Health ALERT: “Bad news” for seafood lovers about microplastics
(NaturalHealth365) Microplastic pollution is everywhere. Just how ubiquitous are the tiny plastic fibers? It turns out, they are everywhere, from the lowest points to the highest elevations. For example, in 2018, scientists found microplastics at the deepest point on earth, the Mariana Trench in the western Pacific Ocean.
In 2020, microplastic pollution was discovered in snow samples at 11 locations close to the peak of Mount Everest, the world’s highest mountain. What could be even worse than that, you ask? Scientists estimate that the plastic waste generated worldwide will likely triple and reach an astonishing 155-265 million metric tonnes per year by 2060.
Study reveals why seafood lovers should be concerned about microplastics
As you probably know, people consume microplastics via food, water, and air. According to research published in the journal Environmental Science and Technology, the average person eats 50,000 particles of microplastic a year (although the number is likely to be much higher.).
Now, in what can only be described as bad news for seafood lovers, a surprising new study by the Hull York Medical School and the University of Hull reveals that oysters, scallops, and mussels contain some of the highest levels of microplastic contamination among seafood.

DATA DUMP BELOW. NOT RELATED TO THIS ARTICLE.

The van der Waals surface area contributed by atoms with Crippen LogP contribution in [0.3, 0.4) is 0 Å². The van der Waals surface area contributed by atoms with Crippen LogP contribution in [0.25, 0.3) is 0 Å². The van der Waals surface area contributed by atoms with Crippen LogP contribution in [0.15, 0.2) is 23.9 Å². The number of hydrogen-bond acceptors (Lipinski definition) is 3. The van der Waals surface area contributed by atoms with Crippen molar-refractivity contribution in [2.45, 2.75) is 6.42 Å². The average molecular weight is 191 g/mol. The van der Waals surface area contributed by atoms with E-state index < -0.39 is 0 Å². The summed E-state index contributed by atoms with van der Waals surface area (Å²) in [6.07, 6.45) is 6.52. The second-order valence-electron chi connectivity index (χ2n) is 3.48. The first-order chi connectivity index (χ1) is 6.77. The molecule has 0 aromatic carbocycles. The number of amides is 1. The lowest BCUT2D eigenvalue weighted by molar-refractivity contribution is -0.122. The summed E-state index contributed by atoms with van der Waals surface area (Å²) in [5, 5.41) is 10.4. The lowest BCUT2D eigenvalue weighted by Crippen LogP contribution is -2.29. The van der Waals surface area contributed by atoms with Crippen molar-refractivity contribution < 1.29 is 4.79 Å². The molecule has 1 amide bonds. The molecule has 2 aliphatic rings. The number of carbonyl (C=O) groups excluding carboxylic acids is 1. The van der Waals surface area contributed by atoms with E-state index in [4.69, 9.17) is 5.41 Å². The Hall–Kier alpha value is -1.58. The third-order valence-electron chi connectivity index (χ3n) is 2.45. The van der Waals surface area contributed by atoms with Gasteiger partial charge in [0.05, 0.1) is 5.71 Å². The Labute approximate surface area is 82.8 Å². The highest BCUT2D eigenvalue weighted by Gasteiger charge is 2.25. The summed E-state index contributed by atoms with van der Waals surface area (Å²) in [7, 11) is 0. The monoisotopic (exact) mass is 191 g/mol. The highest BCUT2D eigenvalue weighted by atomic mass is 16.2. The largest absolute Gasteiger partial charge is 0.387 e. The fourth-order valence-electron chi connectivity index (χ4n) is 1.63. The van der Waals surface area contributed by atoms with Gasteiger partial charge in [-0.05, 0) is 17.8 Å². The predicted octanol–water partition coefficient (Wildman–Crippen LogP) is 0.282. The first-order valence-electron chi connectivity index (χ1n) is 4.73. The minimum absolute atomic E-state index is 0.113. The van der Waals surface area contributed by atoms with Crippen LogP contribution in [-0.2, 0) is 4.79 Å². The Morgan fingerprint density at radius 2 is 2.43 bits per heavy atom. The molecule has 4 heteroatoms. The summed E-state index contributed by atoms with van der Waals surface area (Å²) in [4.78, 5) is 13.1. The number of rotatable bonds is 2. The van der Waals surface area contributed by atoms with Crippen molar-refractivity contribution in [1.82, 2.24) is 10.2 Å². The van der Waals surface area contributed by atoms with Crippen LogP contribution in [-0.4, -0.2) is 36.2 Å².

To be clear, microplastics poses a serious threat to human health. How dangerous are microplastics to your health? Great question … it’s one that scientists and researchers are still trying to determine.
While it’s understood that ingested microplastic particles can physically damage organs and leach hazardous chemicals – from the hormone-disrupting bisphenol A (BPA) to pesticide – the full health impact is not yet known. Still, there’s mounting evidence suggesting that the invasion of microplastics poses a serious threat to humans, animals, and the ecosystem.
According to Scientific American, small microfibers are known to lodge deep in the lungs where they can cause various diseases, including cancer. Factory workers who handle nylon and polyester have shown evidence of lung irritation and reduced breathing capacity. Scientists are also concerned that the ingestion of microplastics can lead to severe and life-threatening blood clots.
Moreover, a recent study, published in the journal Environment International, revealed that microplastics have been discovered in the placentas of unborn babies, which researchers called “a matter of great concern” as it may cause long-term damage to fetuses.
Proceed with caution to minimize your risk of exposure
A UN report says there are more than 51 trillion microplastic particles in the sea. Filter feeders such as oysters, scallops, clams, and mussels are the most susceptible to micro pollution. But seafood isn’t the only microplastic carrier. Bottled water, beer, honey, tea bags, and sea salt have all been known to carry microplastics, too.
How much do microplastics affect us? In what amounts are they harmful or not? Do you consume more microplastics drinking a liter of bottled water than eating a dozen oysters? Right now, knowledge gaps remain and there’s no definitive answer to these questions.
But, as a consumer, the best you can do is moderate your intake of certain kinds of seafood, know where your seafood comes from, and do your part to reduce plastic waste. Remember, just because microplastics are nearly invisible – 5 millimeters down to 100 nanometers in diameter – it doesn’t mean they aren’t there.
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